James Wakasa’s funeral at Topaz in 1943. (Bancroft Library)

The Wakasa Memorial Committee sent the following letter on Sept. 7 to Topaz Museum Board President Jane Beckwith and board members Lance Atkinson, Scott Bassett, Lorelei Draper, Rick Okabe, Hisashi Bill Sugaya, and Teresa Thompson.


The U.S. Department of the Interior has designated the Topaz Relocation Center (“Topaz”) as a National Historic Landmark (NHL), the nation’s highest and most coveted historic status. Topaz is one of the most important historic places in Utah and the United States. It is of international historic significance. More importantly, Topaz is hallowed ground for survivors, descendants, and the Japanese American community.

At Topaz, the Wakasa Monument and its memorial site were created in 1943 by an Issei landscape team. The monument was built as an act of defiance, memorializing the murder of James Hatsuaki Wakasa by a military sentry. When U.S. government officials ordered that it be destroyed, inmate builders buried it, leaving a small part of it showing.

In September 2020, using a copy of a map drawn in 1943, two archaeologists discovered the buried monument, perhaps the most significant archaeological find in the Japanese American concentration camp sites since the end of WWII.

The following month, in October 2020, a 14-member committee was established, including the Topaz Museum director, two board members, archaeologists, four National Park Service representatives, a historian and Japanese American community members. They met to discuss the care and handling of this historic discovery.

The committee members (except for the museum directors) were therefore stunned that the Topaz Museum Board unearthed the monument on July 27, 2021 in a crude and unprofessional procedure and without notification to or consultation with the broader Japanese American community of survivors and descendants.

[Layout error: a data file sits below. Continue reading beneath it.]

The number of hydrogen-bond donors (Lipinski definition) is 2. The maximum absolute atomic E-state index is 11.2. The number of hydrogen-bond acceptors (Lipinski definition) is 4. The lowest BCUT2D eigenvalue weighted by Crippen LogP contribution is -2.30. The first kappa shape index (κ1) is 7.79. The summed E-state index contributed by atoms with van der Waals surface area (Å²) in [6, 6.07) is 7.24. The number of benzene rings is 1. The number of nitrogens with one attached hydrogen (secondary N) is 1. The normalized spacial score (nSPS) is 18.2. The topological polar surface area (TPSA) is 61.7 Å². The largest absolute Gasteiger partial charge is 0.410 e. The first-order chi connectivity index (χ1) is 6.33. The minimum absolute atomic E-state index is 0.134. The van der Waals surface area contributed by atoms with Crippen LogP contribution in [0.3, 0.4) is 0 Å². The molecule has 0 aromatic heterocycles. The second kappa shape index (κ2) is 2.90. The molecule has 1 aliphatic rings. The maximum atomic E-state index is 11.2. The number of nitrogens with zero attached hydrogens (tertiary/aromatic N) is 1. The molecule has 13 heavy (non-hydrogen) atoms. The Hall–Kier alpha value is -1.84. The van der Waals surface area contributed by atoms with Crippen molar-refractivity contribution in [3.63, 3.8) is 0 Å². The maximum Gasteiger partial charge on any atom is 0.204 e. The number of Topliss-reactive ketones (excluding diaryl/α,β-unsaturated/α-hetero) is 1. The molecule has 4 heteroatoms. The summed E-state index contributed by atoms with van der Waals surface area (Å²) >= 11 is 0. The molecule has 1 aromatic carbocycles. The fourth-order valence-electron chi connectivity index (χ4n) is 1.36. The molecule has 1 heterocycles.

The Wakasa Monument and the memorial landscape were disturbed by the museum in violation of basic standards of archaeological practice. The reckless manner in which the monument and memorial site were treated is a violation of the Topaz Museum’s own mission statement: “To preserve the Topaz site and its World War II history.”

The museum ignored three separate offers of grant assistance that would have enabled a proper historic and cultural resource study of the memorial site. Inexplicably, the museum decided to use funds from a grant for trash removal to carry out the artifact’s unearthing.

The Japanese American Citizen League’s largest district, representing 31 chapters in Northern California, Western Nevada, and the Pacific, wrote to the Topaz Museum Board on Aug. 5, 2021:

“The preemptive removal of this memorial stone denied our community a ceremony of blessing, remembrance and reflection, a ritual that is very much a part of Japanese American culture. Robbed of this ritual, we are left feeling that this sacred memorial site has been irreparably desecrated.

“We find it troubling that the Wakasa Monument was unearthed and removed using the services of a contractor hired to clear trash from Block 42. An archaeologist was not present.”

In a considered response to the Topaz Museum”s mistreatment of the Wakasa Monument and its memorial site, the Wakasa Memorial Committee was formed by Topaz survivors, descendants, members of the Japanese American community and allies. Our mission is to protect the Topaz memorial site, the monument, and NHL.

Makeshift sign at sewage pumping station in 2002. (Jeff Burton)

With this writing, the Wakasa Memorial Committee presents certain measures to the Topaz Museum Board to remedy the problems that the Museum”s actions have given rise to:

Recognition of the Wakasa Memorial Committee and its Advisory Council. That the Topaz Museum formally recognize the Wakasa Memorial Committee and its Advisory Council and establish a mutually acceptable system of regular communication with the Wakasa Memorial Committee in a Memorandum of Agreement.

• Apology for Desecration of the Memorial Site. That the museum issue a public apology for its actions on July 27, 2021. The museum has apologized for excluding Japanese Americans from the historic unearthing of the monument but has not acknowledged that the museum’s rash and unprofessional removal of the Wakasa Monument has disturbed the memorial site and ignored basic standards and protocols established for the protection of nationally important historical and cultural artifacts.

• Archaeological Assessment and Release of Video and Photography. That an independent and expert assessment of the memorial site and the Wakasa Monument shall be undertaken and all unedited video, photos and other recordings of the July 27, 2021 excavation be released to the Wakasa Memorial Committee in order to achieve full transparency about the events on that date.